The law provides criminal penalties for corruption by officials, and the government generally implemented the law effectively. There were, however, reports of government corruption and a growing culture of impunity from prosecution for police and security sector officials.

Corruption: Opposition activists claimed that three senior government officials were treated leniently after attending a group dinner in violation of social distancing regulations in March. The Department of Justice cleared a senior police official in the National Security Department of illegal misconduct for visiting an unlicensed massage parlor where illegal sex services were reportedly being offered, although six women were arrested and four ultimately charged from the same police raid. The officer was subsequently reassigned to lead the police force personnel and training department.

Section 5. Governmental Posture Towards International and Nongovernmental Investigation of Alleged Abuses of Human Rights

A variety of domestic and international human rights groups reported increasing government scrutiny, harassment, and restrictions, although some continued to investigate and publish their findings on human rights cases. The SAR used the NSL to force organizations expressing criticism of the PRC to cease operations, to self-censor, or to change operational procedures to protect their staff. The forced disbandment of multiple trade unions and other organizations created a chilling effect on the remaining groups that were historically critical of the central government.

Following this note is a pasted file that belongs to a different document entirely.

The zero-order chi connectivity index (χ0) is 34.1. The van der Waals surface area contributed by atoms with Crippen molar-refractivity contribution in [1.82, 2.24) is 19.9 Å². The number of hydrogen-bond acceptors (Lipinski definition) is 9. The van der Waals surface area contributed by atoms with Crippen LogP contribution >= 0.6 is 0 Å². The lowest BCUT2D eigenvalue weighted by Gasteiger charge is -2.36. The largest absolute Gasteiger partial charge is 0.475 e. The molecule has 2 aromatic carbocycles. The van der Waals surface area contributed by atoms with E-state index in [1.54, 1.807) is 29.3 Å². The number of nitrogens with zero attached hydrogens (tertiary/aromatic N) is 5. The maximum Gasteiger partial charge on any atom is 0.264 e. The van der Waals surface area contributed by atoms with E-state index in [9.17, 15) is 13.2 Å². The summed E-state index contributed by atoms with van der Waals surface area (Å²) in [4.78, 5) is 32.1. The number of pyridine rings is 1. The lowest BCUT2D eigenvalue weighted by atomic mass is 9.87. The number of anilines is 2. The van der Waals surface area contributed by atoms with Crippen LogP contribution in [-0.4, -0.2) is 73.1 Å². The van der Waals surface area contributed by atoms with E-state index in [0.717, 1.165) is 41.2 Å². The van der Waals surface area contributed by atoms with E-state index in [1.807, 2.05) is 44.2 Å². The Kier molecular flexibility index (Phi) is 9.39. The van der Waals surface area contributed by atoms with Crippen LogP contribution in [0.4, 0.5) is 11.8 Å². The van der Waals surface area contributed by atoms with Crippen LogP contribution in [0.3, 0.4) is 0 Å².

In October Amnesty International announced it would close its Hong Kong office, as well as its Hong Kong-based regional office, by the end of the year. The organization stated that the NSL made it “impossible for human rights organizations in Hong Kong to work freely and without fear of serious reprisals from the government.”

PRC and SAR officials repeatedly accused local and international NGOs that alleged human rights abuses in the SAR of “sowing discord.”

A SAR court denied bail to a media executive in November in apparent response to international condemnation of the executive’s arrest as an infringement on freedom of the press. The court cited a statement by the Media Freedom Coalition, signed by 21 governments, as well as a separate statement by the United Kingdom’s foreign secretary, as evidence of a close association among Cheung Kim-hung, CEO of Apple Daily parent company Next Digital, and “foreign political groups.”

Government Human Rights Bodies: There is an Office of the Ombudsman and an Equal Opportunities Commission. The government recruits commissioners to represent both offices through a professional search committee, which solicits applications and vets candidates. Commissioners were independent. Both organizations operated without interference from the SAR government and published critical findings in their areas of responsibility. NGOs stated that the Equal Opportunities Commission had a narrow mandate that did not allow for deep investigations, and limited support from the SAR government.

Section 6. Discrimination and Societal Abuses

Women

Rape and Domestic Violence: The law criminalizes rape against women, including spousal rape, but does not explicitly criminalize rape against men. Support organizations for sexual and domestic violence reported an increase in gender-based violence based on the larger volume of calls to their hotlines and requests for mental health-care assistance. Activists expressed concern that rape was underreported, especially within ethnic minority communities.

The law does not directly criminalize domestic violence, but the government regarded domestic violence against women as a serious concern. Abusers may be liable for criminal charges under laws on offenses against the person, sexual assault, and child mistreatment, depending on which act constituted domestic violence. The government effectively prosecuted violators under existing criminal violations.